The auction market for Andy Warhol paintings has been pretty quiet this last few years. There could be a number of different reasons for it. And there are strong reports of big sales privately. But there’s a good chance the issue has been fatigue. The Warhol market was extraordinarily strong for so many years from 2005 until it peaked in 2014. Since 2016, the amount of money spent on Warhol paintings at auction has been remarkably low. Could the market be waiting for an iconic painting like a Liz portrait.
It just so happens there is a blue Liz in the Mayer collection of 11 works to be sold in May during Christie’s Post-War and Contemporary art sale. The entire Mayer collection is expected to make $125m. Of that value, $80m is expected to come from a major Robert Rauschenberg and an early Roy Lichtenstein. Another $20m has been assigned to Warhol’s Liz. Here’s Christie’s description of the work:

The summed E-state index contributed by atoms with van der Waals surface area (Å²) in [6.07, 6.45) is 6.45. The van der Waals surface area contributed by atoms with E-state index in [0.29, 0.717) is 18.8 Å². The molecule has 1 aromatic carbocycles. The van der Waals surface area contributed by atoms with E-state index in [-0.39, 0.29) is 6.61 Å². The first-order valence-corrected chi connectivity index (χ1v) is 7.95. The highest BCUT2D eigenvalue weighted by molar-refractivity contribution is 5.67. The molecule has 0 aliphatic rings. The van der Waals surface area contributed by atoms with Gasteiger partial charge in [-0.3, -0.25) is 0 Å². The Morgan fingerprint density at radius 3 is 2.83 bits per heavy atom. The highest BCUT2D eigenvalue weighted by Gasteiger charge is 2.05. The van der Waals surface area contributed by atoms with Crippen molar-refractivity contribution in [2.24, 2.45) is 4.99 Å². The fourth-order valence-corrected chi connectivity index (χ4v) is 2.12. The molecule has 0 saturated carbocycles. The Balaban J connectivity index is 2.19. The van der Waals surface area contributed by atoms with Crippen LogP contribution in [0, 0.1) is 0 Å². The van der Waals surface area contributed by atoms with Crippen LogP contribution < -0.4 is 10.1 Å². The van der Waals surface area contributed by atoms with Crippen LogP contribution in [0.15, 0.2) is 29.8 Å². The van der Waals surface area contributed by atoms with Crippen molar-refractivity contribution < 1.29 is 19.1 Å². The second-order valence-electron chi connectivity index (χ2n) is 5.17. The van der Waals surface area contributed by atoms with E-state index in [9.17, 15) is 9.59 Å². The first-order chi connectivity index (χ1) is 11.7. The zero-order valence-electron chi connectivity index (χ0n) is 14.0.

Andy Warhol’s Liz, 1963 (in the region of $20 million) is an iconic tribute to one of the major silver-screen goddesses in the artist’s Pop pantheon. Painted at the height of Elizabeth Taylor’s fame, Liz is a unique painting from a group of thirteen colorful portraits of the actress that Warhol executed in the fall of 1963. In this cerulean blue portrait, Warhol immortalizes the actress as an embodiment of the cult of celebrity. Closely related to the candy-colored Marilyn paintings that he executed in the previous year, Liz shows Warhol’s genius for color in full force. The brilliant blue background offsets Taylor’s luminous skin, as well as her trademark scarlet lips and violet eyes, magnifying the most characteristic features of her celebrated beauty. Although Warhol employed the mass-media technique of screen printing, he brought a high level of personal involvement to the Liz series, carefully embellishing her skin, eyes and make-up with hand-applied paint.